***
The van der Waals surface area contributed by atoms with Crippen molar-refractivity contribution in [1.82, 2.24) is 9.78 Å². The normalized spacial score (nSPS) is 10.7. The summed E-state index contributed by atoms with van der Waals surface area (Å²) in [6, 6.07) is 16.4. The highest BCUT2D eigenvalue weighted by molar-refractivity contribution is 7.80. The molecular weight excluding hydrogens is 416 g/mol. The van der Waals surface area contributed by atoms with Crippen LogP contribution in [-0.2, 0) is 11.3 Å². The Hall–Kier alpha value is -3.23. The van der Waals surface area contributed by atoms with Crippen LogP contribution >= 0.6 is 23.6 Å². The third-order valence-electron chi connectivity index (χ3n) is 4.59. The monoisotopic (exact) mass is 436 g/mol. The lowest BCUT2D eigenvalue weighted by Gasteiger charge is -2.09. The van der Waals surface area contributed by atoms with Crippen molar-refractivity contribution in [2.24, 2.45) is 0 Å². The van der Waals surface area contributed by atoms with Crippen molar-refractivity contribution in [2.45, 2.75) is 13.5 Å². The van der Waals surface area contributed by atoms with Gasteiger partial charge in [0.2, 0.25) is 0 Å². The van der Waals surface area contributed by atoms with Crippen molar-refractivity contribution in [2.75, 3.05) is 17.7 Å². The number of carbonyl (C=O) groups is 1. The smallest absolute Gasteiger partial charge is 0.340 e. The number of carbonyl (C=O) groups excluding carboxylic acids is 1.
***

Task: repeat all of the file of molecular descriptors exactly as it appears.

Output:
The van der Waals surface area contributed by atoms with Crippen molar-refractivity contribution in [1.82, 2.24) is 9.78 Å². The normalized spacial score (nSPS) is 10.7. The summed E-state index contributed by atoms with van der Waals surface area (Å²) in [6, 6.07) is 16.4. The highest BCUT2D eigenvalue weighted by molar-refractivity contribution is 7.80. The molecular weight excluding hydrogens is 416 g/mol. The van der Waals surface area contributed by atoms with Crippen LogP contribution in [-0.2, 0) is 11.3 Å². The Hall–Kier alpha value is -3.23. The van der Waals surface area contributed by atoms with Crippen LogP contribution >= 0.6 is 23.6 Å². The third-order valence-electron chi connectivity index (χ3n) is 4.59. The monoisotopic (exact) mass is 436 g/mol. The lowest BCUT2D eigenvalue weighted by Gasteiger charge is -2.09. The van der Waals surface area contributed by atoms with Crippen molar-refractivity contribution in [2.24, 2.45) is 0 Å². The van der Waals surface area contributed by atoms with Crippen molar-refractivity contribution in [2.45, 2.75) is 13.5 Å². The van der Waals surface area contributed by atoms with Gasteiger partial charge in [0.2, 0.25) is 0 Å². The van der Waals surface area contributed by atoms with Crippen molar-refractivity contribution in [2.75, 3.05) is 17.7 Å². The number of carbonyl (C=O) groups is 1. The smallest absolute Gasteiger partial charge is 0.340 e. The number of carbonyl (C=O) groups excluding carboxylic acids is 1.